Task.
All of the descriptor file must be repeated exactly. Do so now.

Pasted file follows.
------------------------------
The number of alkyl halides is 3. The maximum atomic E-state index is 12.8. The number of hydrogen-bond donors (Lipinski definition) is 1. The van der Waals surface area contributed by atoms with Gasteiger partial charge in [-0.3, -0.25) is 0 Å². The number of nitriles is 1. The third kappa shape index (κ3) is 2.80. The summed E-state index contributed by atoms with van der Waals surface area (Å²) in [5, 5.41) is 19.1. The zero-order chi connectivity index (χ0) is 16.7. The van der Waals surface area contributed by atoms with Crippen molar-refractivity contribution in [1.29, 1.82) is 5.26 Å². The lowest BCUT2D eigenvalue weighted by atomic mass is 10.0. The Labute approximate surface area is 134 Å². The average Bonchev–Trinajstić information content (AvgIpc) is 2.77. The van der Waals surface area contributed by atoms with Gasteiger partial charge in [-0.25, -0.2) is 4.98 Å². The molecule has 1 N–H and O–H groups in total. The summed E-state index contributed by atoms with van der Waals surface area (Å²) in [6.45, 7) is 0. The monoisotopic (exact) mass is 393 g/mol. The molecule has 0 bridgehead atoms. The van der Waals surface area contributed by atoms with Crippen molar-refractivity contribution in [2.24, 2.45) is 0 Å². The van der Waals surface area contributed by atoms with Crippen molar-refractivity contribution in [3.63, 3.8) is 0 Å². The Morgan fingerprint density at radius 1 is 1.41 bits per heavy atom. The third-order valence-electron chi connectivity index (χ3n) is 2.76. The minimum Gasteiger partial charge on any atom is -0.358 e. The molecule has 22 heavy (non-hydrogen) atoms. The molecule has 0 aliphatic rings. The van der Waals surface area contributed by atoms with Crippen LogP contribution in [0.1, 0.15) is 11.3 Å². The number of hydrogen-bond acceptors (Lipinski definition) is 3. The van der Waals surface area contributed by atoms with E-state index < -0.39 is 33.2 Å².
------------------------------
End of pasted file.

The number of alkyl halides is 3. The maximum atomic E-state index is 12.8. The number of hydrogen-bond donors (Lipinski definition) is 1. The van der Waals surface area contributed by atoms with Gasteiger partial charge in [-0.3, -0.25) is 0 Å². The number of nitriles is 1. The third kappa shape index (κ3) is 2.80. The summed E-state index contributed by atoms with van der Waals surface area (Å²) in [5, 5.41) is 19.1. The zero-order chi connectivity index (χ0) is 16.7. The van der Waals surface area contributed by atoms with Crippen molar-refractivity contribution in [1.29, 1.82) is 5.26 Å². The lowest BCUT2D eigenvalue weighted by atomic mass is 10.0. The Labute approximate surface area is 134 Å². The average Bonchev–Trinajstić information content (AvgIpc) is 2.77. The van der Waals surface area contributed by atoms with Gasteiger partial charge in [-0.25, -0.2) is 4.98 Å². The molecule has 1 N–H and O–H groups in total. The summed E-state index contributed by atoms with van der Waals surface area (Å²) in [6.45, 7) is 0. The monoisotopic (exact) mass is 393 g/mol. The molecule has 0 bridgehead atoms. The van der Waals surface area contributed by atoms with Crippen molar-refractivity contribution in [2.24, 2.45) is 0 Å². The van der Waals surface area contributed by atoms with Crippen molar-refractivity contribution in [3.63, 3.8) is 0 Å². The Morgan fingerprint density at radius 1 is 1.41 bits per heavy atom. The third-order valence-electron chi connectivity index (χ3n) is 2.76. The minimum Gasteiger partial charge on any atom is -0.358 e. The molecule has 22 heavy (non-hydrogen) atoms. The molecule has 0 aliphatic rings. The van der Waals surface area contributed by atoms with Crippen LogP contribution in [0.1, 0.15) is 11.3 Å². The number of hydrogen-bond acceptors (Lipinski definition) is 3. The van der Waals surface area contributed by atoms with E-state index < -0.39 is 33.2 Å².